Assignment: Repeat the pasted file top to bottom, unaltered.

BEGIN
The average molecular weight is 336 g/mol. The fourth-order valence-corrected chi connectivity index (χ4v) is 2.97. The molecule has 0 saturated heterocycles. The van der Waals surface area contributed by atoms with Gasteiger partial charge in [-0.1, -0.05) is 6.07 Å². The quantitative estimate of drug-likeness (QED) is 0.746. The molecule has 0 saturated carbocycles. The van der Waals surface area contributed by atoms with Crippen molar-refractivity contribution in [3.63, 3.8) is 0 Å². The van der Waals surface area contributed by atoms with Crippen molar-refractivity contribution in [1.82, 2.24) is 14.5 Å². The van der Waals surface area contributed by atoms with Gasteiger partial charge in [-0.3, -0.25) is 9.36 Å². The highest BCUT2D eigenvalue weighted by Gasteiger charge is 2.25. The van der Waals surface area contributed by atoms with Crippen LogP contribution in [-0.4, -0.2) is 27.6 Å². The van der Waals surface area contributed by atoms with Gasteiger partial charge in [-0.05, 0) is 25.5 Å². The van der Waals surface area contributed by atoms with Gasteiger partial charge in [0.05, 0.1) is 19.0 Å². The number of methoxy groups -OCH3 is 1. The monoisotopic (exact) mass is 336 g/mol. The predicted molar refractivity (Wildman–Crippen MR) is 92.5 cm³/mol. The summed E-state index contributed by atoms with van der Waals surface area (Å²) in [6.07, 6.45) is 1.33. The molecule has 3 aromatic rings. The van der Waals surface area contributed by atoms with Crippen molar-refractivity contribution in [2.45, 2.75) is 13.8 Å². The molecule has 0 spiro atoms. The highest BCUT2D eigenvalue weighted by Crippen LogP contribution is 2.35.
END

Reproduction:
The average molecular weight is 336 g/mol. The fourth-order valence-corrected chi connectivity index (χ4v) is 2.97. The molecule has 0 saturated heterocycles. The van der Waals surface area contributed by atoms with Gasteiger partial charge in [-0.1, -0.05) is 6.07 Å². The quantitative estimate of drug-likeness (QED) is 0.746. The molecule has 0 saturated carbocycles. The van der Waals surface area contributed by atoms with Crippen molar-refractivity contribution in [3.63, 3.8) is 0 Å². The van der Waals surface area contributed by atoms with Crippen molar-refractivity contribution in [1.82, 2.24) is 14.5 Å². The van der Waals surface area contributed by atoms with Gasteiger partial charge in [-0.3, -0.25) is 9.36 Å². The highest BCUT2D eigenvalue weighted by Gasteiger charge is 2.25. The van der Waals surface area contributed by atoms with Crippen LogP contribution in [-0.4, -0.2) is 27.6 Å². The van der Waals surface area contributed by atoms with Gasteiger partial charge in [-0.05, 0) is 25.5 Å². The van der Waals surface area contributed by atoms with Gasteiger partial charge in [0.05, 0.1) is 19.0 Å². The number of methoxy groups -OCH3 is 1. The monoisotopic (exact) mass is 336 g/mol. The predicted molar refractivity (Wildman–Crippen MR) is 92.5 cm³/mol. The summed E-state index contributed by atoms with van der Waals surface area (Å²) in [6.07, 6.45) is 1.33. The molecule has 3 aromatic rings. The van der Waals surface area contributed by atoms with Crippen molar-refractivity contribution in [2.45, 2.75) is 13.8 Å². The molecule has 0 spiro atoms. The highest BCUT2D eigenvalue weighted by Crippen LogP contribution is 2.35.